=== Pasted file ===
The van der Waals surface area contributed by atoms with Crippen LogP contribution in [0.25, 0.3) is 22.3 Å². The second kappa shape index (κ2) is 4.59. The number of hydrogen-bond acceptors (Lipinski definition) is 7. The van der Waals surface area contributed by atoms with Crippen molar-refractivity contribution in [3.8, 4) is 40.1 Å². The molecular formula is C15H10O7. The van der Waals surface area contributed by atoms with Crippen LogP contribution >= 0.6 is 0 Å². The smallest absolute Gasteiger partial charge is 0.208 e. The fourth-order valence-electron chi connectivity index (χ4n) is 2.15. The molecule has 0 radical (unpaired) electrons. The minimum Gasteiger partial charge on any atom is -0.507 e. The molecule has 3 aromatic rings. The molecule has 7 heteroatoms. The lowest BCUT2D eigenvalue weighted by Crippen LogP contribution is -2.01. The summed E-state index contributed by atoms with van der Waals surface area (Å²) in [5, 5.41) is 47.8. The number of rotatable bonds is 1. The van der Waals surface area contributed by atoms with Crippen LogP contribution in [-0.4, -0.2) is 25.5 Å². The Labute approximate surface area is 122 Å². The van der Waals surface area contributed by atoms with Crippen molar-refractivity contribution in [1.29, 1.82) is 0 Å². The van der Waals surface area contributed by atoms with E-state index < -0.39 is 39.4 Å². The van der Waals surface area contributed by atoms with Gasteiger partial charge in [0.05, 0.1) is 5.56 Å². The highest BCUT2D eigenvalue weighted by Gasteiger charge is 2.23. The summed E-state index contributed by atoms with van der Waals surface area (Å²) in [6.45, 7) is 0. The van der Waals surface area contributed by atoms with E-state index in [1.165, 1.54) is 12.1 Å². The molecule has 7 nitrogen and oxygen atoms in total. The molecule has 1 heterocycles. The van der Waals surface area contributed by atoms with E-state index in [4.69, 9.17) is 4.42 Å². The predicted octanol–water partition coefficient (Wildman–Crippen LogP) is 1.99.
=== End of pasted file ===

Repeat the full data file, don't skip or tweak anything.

The van der Waals surface area contributed by atoms with Crippen LogP contribution in [0.25, 0.3) is 22.3 Å². The second kappa shape index (κ2) is 4.59. The number of hydrogen-bond acceptors (Lipinski definition) is 7. The van der Waals surface area contributed by atoms with Crippen molar-refractivity contribution in [3.8, 4) is 40.1 Å². The molecular formula is C15H10O7. The van der Waals surface area contributed by atoms with Crippen LogP contribution >= 0.6 is 0 Å². The smallest absolute Gasteiger partial charge is 0.208 e. The fourth-order valence-electron chi connectivity index (χ4n) is 2.15. The molecule has 0 radical (unpaired) electrons. The minimum Gasteiger partial charge on any atom is -0.507 e. The molecule has 3 aromatic rings. The molecule has 7 heteroatoms. The lowest BCUT2D eigenvalue weighted by Crippen LogP contribution is -2.01. The summed E-state index contributed by atoms with van der Waals surface area (Å²) in [5, 5.41) is 47.8. The number of rotatable bonds is 1. The van der Waals surface area contributed by atoms with Crippen LogP contribution in [-0.4, -0.2) is 25.5 Å². The Labute approximate surface area is 122 Å². The van der Waals surface area contributed by atoms with Crippen molar-refractivity contribution in [1.29, 1.82) is 0 Å². The van der Waals surface area contributed by atoms with E-state index < -0.39 is 39.4 Å². The van der Waals surface area contributed by atoms with Gasteiger partial charge in [0.05, 0.1) is 5.56 Å². The highest BCUT2D eigenvalue weighted by Gasteiger charge is 2.23. The summed E-state index contributed by atoms with van der Waals surface area (Å²) in [6.45, 7) is 0. The van der Waals surface area contributed by atoms with E-state index in [1.165, 1.54) is 12.1 Å². The molecule has 7 nitrogen and oxygen atoms in total. The molecule has 1 heterocycles. The van der Waals surface area contributed by atoms with E-state index in [4.69, 9.17) is 4.42 Å². The predicted octanol–water partition coefficient (Wildman–Crippen LogP) is 1.99.